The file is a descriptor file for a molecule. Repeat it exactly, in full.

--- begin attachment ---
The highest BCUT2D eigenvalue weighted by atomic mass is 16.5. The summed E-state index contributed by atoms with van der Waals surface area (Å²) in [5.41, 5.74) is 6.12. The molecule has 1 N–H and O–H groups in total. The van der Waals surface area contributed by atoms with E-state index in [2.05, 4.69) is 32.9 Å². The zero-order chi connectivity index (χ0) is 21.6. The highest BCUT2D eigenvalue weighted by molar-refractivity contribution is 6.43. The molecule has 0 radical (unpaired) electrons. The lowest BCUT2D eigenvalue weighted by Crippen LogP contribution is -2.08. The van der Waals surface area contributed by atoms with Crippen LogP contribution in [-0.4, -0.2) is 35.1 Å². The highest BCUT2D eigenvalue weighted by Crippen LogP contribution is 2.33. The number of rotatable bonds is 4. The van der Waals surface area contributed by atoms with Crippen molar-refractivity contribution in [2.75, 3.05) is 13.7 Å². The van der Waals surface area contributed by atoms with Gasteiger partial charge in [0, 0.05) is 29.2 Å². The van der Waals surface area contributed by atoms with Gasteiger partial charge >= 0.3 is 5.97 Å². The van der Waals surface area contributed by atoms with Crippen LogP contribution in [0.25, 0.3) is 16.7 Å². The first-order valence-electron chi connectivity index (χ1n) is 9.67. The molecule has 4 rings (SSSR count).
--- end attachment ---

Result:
The highest BCUT2D eigenvalue weighted by atomic mass is 16.5. The summed E-state index contributed by atoms with van der Waals surface area (Å²) in [5.41, 5.74) is 6.12. The molecule has 1 N–H and O–H groups in total. The van der Waals surface area contributed by atoms with E-state index in [2.05, 4.69) is 32.9 Å². The zero-order chi connectivity index (χ0) is 21.6. The highest BCUT2D eigenvalue weighted by molar-refractivity contribution is 6.43. The molecule has 0 radical (unpaired) electrons. The lowest BCUT2D eigenvalue weighted by Crippen LogP contribution is -2.08. The van der Waals surface area contributed by atoms with Crippen LogP contribution in [-0.4, -0.2) is 35.1 Å². The highest BCUT2D eigenvalue weighted by Crippen LogP contribution is 2.33. The number of rotatable bonds is 4. The van der Waals surface area contributed by atoms with Crippen molar-refractivity contribution in [2.75, 3.05) is 13.7 Å². The van der Waals surface area contributed by atoms with Gasteiger partial charge in [0, 0.05) is 29.2 Å². The van der Waals surface area contributed by atoms with Gasteiger partial charge >= 0.3 is 5.97 Å². The van der Waals surface area contributed by atoms with Crippen LogP contribution in [0.25, 0.3) is 16.7 Å². The first-order valence-electron chi connectivity index (χ1n) is 9.67. The molecule has 4 rings (SSSR count).